”While they do respond to ratepayer submissions as part of this process, they do not always adequately explain how they have considered their issues in the rate-setting process.”
In 2011-12 councils generated operating revenue of $8.18 billion, with rates and charges making up $4.09 billion.
The Auditor-General found that between 2001-02 and 2009-10, mean rates per property assessment in Victoria increased by an average of 6.3 per cent a year, outstripping Consumer Price Index rises.
The Auditor-General found that the state Department of Planning and Community Development did not proactively support or guide councils and could not provide assurances that laws for councils on rates were being applied.
It recommended that reporting of data should be improved and standardised so that it is consistent across all councils and easily interpreted by residents.
”Council engagement and communication with ratepayers on rating decisions and rate matters varied significantly in depth and quality. Councils do not provide sufficient or consistent information to ratepayers about their rating decisions,” it said.
The report also identified the major drivers of rate increases in 2012-13, which included the carbon tax, maintaining services and cost shifting by other levels of government.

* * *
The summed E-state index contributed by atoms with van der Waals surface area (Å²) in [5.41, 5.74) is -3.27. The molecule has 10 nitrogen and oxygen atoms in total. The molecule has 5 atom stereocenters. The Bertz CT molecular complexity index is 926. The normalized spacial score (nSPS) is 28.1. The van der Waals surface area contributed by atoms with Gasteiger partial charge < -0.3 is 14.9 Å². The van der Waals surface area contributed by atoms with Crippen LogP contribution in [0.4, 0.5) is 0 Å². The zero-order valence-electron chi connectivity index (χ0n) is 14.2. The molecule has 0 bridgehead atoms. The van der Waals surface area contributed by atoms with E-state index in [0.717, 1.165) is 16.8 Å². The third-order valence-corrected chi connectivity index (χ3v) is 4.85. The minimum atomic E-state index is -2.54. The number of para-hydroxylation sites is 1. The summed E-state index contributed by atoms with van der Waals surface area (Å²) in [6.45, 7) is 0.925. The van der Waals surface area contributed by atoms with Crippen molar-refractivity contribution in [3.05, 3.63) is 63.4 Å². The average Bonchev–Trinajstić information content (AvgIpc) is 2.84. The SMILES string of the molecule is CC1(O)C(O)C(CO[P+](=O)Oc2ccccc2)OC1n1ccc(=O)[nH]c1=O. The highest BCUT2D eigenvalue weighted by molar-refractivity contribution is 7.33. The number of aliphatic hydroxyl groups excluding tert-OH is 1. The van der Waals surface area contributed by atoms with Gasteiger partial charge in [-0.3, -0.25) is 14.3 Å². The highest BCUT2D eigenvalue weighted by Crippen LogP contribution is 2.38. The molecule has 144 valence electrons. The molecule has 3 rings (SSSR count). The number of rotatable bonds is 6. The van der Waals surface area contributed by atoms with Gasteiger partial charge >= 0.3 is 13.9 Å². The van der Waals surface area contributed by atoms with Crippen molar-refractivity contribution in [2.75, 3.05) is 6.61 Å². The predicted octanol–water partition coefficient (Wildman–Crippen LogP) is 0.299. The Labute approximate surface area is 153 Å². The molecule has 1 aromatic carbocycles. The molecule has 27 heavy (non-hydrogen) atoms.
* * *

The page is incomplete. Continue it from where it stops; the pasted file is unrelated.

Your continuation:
Local Government Minister Jeanette Powell said the report showed the importance of the decision to develop a mandatory performance reporting framework for local councils.
“The policy development will help councils to develop a more strategic approach to the use of rates and provide the public with a better understanding of how their local council is performing,” Ms Powell said.
She said Local Government Victoria will release an updated rating strategy guide after the ministerial guidelines for differential rates – some councils charge pokies venues double rates to fund problem gambling projects – are finalised.
Shadow local government minister Richard Wynne said rates are a substantial impost on every household and that it was ”incumbent on all local governments to be as transparent as possible in informing ratepayers on how rates are collected and what they are used for”.
Tessa Hoffman from the Monee Valley Leader ( 19 Dec 2012) reported:
Councillor guilty over illegal pay rise
A MOONEE Valley councillor has pleaded guilty to misusing his position to get a former council chief executive a pay rise.
Paul Giuliano today pleaded guilty to misusing his position while he was mayor to get a 5 per cent increase on former chief executive Rasiah Dev’s salary from $315,000 to $330,750 from January 2009, resulting in a total of $34,678 extra pay starting in January 2009.
Variations to chief executives’ contracts must be subject to a formal council resolution.
Broadmeadows Magistrates’ Court heard an independent consultant had recommended that Mr Dev receive a 5.3 per cent pay rise following a favourable performance review by councillors.